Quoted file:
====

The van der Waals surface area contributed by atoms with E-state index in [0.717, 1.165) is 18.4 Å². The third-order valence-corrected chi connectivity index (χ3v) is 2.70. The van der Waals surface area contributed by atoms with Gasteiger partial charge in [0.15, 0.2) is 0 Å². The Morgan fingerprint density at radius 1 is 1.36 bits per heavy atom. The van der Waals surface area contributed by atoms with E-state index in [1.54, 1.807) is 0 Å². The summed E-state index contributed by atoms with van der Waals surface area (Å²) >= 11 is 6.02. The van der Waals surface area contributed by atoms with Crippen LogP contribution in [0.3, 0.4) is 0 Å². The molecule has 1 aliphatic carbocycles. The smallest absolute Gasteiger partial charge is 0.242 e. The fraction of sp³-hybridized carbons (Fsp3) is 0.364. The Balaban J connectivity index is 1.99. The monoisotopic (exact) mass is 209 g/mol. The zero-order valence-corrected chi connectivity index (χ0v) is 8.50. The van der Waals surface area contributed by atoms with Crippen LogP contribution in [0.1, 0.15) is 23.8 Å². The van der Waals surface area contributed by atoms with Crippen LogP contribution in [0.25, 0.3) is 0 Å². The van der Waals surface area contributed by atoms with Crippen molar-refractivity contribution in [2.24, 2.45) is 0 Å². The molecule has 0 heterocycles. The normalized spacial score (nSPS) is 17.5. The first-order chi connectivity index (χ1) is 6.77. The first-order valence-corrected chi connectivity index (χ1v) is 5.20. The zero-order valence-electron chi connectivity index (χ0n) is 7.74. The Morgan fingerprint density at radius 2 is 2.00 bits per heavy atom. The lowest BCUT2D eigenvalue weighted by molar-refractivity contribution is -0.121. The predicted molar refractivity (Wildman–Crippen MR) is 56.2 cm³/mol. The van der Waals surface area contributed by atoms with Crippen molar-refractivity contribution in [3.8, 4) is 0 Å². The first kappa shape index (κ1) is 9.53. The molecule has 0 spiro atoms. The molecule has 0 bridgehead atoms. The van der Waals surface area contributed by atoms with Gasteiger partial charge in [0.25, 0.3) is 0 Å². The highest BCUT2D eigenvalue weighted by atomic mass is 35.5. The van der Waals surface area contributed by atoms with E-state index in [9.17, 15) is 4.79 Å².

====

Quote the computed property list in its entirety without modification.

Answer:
The van der Waals surface area contributed by atoms with E-state index in [0.717, 1.165) is 18.4 Å². The third-order valence-corrected chi connectivity index (χ3v) is 2.70. The van der Waals surface area contributed by atoms with Gasteiger partial charge in [0.15, 0.2) is 0 Å². The Morgan fingerprint density at radius 1 is 1.36 bits per heavy atom. The van der Waals surface area contributed by atoms with E-state index in [1.54, 1.807) is 0 Å². The summed E-state index contributed by atoms with van der Waals surface area (Å²) >= 11 is 6.02. The van der Waals surface area contributed by atoms with Crippen LogP contribution in [0.3, 0.4) is 0 Å². The molecule has 1 aliphatic carbocycles. The smallest absolute Gasteiger partial charge is 0.242 e. The fraction of sp³-hybridized carbons (Fsp3) is 0.364. The Balaban J connectivity index is 1.99. The monoisotopic (exact) mass is 209 g/mol. The zero-order valence-corrected chi connectivity index (χ0v) is 8.50. The van der Waals surface area contributed by atoms with Crippen LogP contribution in [0.1, 0.15) is 23.8 Å². The van der Waals surface area contributed by atoms with Crippen LogP contribution in [0.25, 0.3) is 0 Å². The van der Waals surface area contributed by atoms with Crippen molar-refractivity contribution in [2.24, 2.45) is 0 Å². The molecule has 0 heterocycles. The normalized spacial score (nSPS) is 17.5. The first-order chi connectivity index (χ1) is 6.77. The first-order valence-corrected chi connectivity index (χ1v) is 5.20. The zero-order valence-electron chi connectivity index (χ0n) is 7.74. The Morgan fingerprint density at radius 2 is 2.00 bits per heavy atom. The lowest BCUT2D eigenvalue weighted by molar-refractivity contribution is -0.121. The predicted molar refractivity (Wildman–Crippen MR) is 56.2 cm³/mol. The van der Waals surface area contributed by atoms with Crippen molar-refractivity contribution in [3.8, 4) is 0 Å². The first kappa shape index (κ1) is 9.53. The molecule has 0 spiro atoms. The molecule has 0 bridgehead atoms. The van der Waals surface area contributed by atoms with Gasteiger partial charge in [0.25, 0.3) is 0 Å². The highest BCUT2D eigenvalue weighted by atomic mass is 35.5. The van der Waals surface area contributed by atoms with E-state index in [9.17, 15) is 4.79 Å².